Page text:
5. Determine what needs your attention first. Do not be overwhelmed by all that you have to do but instead focus on what you can accomplish and where you can make a difference.  As you look at a particular ministry, program, or area of your ministry start by asking what is working.   Then you must ask, what is missing and what is confusing?
  6. Consider thinking through the necessary steps for the change you desire to occur.  Learn from others.  An excellent resource is John Kotter’s Leading Change.  One aspect of his process is to create a guiding coalition.  Make sure you have prayer partners who are willing to speak into this process honestly and with transparency.  The team concept is biblical and it provides you strength in numbers because it gives you a system of checks and balances.  Make sure that you always remain a good listener and that you have a teachable spirit.
  7. Brace yourself for opposition because it is coming at some point or time.  Everyone will not like your ideas and they may hate some of them, a lot.  Get ready because the attacks that seem very personable sometimes are not.  They point the blame at you and the attacks are often founded upon the thought that they didn’t have the problem until you brought it up.  I recently heard it said that if no one is upset you probably are not doing enough and need to get busy.  Certainly, our goal is not to upset or anger people but when you lead it will happen.
  8. Make sure that you practice patience. The change you propose and lead your church in will not happen overnight.  We already made reference to this but you must acknowledge that some people are just going to oppose you.  Prayerfully consider what the real issue is and what questions you may need to answer for them.  We usually cannot accomplish all we want to in one year but normally we can accomplish far more than we imagine in five.  Develop a five-year plan and then begin taking the necessary steps to make it a reality.

Leadership can be lonely but remember that He has promised to never leave you nor forsake you.  Knowing that He will never abandon us as we obediently follow Him allows us to never give up, never give in, and never give out as we depend upon Him daily.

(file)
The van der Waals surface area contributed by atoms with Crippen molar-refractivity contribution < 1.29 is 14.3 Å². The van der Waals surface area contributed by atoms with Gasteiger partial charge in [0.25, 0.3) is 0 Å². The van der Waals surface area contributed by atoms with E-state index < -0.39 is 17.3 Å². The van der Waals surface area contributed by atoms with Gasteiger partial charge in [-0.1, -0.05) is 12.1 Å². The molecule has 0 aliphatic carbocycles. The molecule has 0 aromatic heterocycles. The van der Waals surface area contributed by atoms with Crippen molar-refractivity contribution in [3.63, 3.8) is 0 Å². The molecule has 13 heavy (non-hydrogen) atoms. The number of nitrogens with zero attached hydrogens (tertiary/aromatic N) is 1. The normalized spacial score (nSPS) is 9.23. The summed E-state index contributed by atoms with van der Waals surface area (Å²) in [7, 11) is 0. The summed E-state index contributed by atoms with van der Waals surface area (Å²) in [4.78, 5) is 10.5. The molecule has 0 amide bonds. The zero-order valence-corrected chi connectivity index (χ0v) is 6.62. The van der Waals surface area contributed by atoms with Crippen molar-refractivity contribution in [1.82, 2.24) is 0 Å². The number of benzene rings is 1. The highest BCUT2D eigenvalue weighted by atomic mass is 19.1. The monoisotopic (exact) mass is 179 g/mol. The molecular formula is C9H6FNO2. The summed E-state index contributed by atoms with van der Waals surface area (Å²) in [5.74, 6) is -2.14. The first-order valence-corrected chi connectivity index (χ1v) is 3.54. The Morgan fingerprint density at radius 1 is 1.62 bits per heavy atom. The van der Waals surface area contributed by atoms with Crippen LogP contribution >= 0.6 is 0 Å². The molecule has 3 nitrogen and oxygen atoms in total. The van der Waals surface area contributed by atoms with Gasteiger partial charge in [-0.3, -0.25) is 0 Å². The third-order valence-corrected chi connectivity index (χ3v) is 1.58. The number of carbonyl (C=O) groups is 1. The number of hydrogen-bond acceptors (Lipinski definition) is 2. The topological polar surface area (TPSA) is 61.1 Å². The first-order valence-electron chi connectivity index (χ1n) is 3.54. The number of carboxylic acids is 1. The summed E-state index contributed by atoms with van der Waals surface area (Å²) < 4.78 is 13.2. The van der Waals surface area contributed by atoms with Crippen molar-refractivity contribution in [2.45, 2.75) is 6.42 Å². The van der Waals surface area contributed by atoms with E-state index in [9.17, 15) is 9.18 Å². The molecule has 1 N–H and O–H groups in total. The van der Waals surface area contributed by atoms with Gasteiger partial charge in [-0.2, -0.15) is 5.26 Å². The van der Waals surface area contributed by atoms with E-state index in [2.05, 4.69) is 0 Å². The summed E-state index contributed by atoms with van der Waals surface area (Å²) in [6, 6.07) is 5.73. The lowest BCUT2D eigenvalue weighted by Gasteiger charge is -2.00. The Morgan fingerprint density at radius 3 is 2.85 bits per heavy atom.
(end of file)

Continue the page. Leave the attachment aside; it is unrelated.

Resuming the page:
The Missing Element

Three necessary ingredients for a healthy church are to be biblical, relational, and missional.  Most churches that I am familiar with handle the biblical and relational elements pretty well.  They understand and have dedicated themselves to being a theologically sound church and strive to teach the whole counsel of God correctly.  The relational element is normally handled well also.  Churches know the importance of unity and are focused on protecting their harmony.

After blogging my article The Three P’s of Evangelism, this is what a friend commented, “Isn’t it amazing that so many are identified as evangelicals yet so few evangelize.”  That statement seems so sad and yet it appears to be so true.  In U-Turn Church the authors say, “The gravitational pull of the church naturally pulls us inward, toward each other. If we are going to move outward toward those who are lost, it will take more energy than most of us dream.”  The natural inclination of any group is to become inwardly focused on who is already a part or member.

The Southern Baptist Convention just held their annual meeting in Dallas, Texas.  They reported that worship attendance in their churches had increased by 119,772 or 2.3%. During the same time the total number of baptisms decreased by 26,651 or 9.49%.  Please do not think I am trying to make them look bad or that I think anyone else is doing any better.  There are many godly people in the SBC who are burdened and praying for this to change. This trend of “growth”, while baptisms continue to decrease, describes most churches that are not declining.

In Jeff Christopherson’s book Kingdom First (in my opinion a must read) he addresses this trend.  He states, “Evangelism is an unfinished task until those evangelized find themselves evangelizing.”  He reminds of the calling for any church striving to be obedient to the Great Commission, “The Kingdom-centric new church (applies to any church new or old) holds as its highest value the redemptive mission of God.”  Andrew Murray said these convicting words, “There are two classes of Christians: soul winners and backsliders.”

Jeff challenges us to take a hard look at how we are growing and is that growth actually expanding the Kingdom of God or are we just shuffling the Christian deck?  Here is more of his convicting conclusions, “It should be troubling to a potential gospel-centered church planter that far too often his colleagues, while claiming to be gospel centered, build their new churches on foundations of the already evangelized.”  Many churches are convinced that they are superior to the other churches in their area as they “compete” for new members.

A church promotes “better” fellowship or “better” music, or “better” programs or “better” preaching.  Jeff states, “Neglecting the lost sheep, we tirelessly work to gain our fair share of the prepenned ninety-nine.”  Is our strategy to create a spirit of discontent in the other sheep pens?  Some great advice I received years ago was, “What makes you think you can make them happy if they have not been happy somewhere else.”  Adrian Rodgers said, “A change of scenery never guarantees a change of character.”  Is our focus the redemptive mission of God?

Are our methods increasing attendance or are they also expanding God’s Kingdom?  Jeff challenges church planters with this thought but it applies to all churches, “By gathering the sacred pieces that will take us on the shortest route to self-sustainability, we may simultaneously be gathering the pieces that will lead us to evangelistic sterility.”  When we do focus on the “prepenned” sheep we must be aware of the possibility that “eventually the discontented will gather together and demand that their prophet lead them back to Egypt.”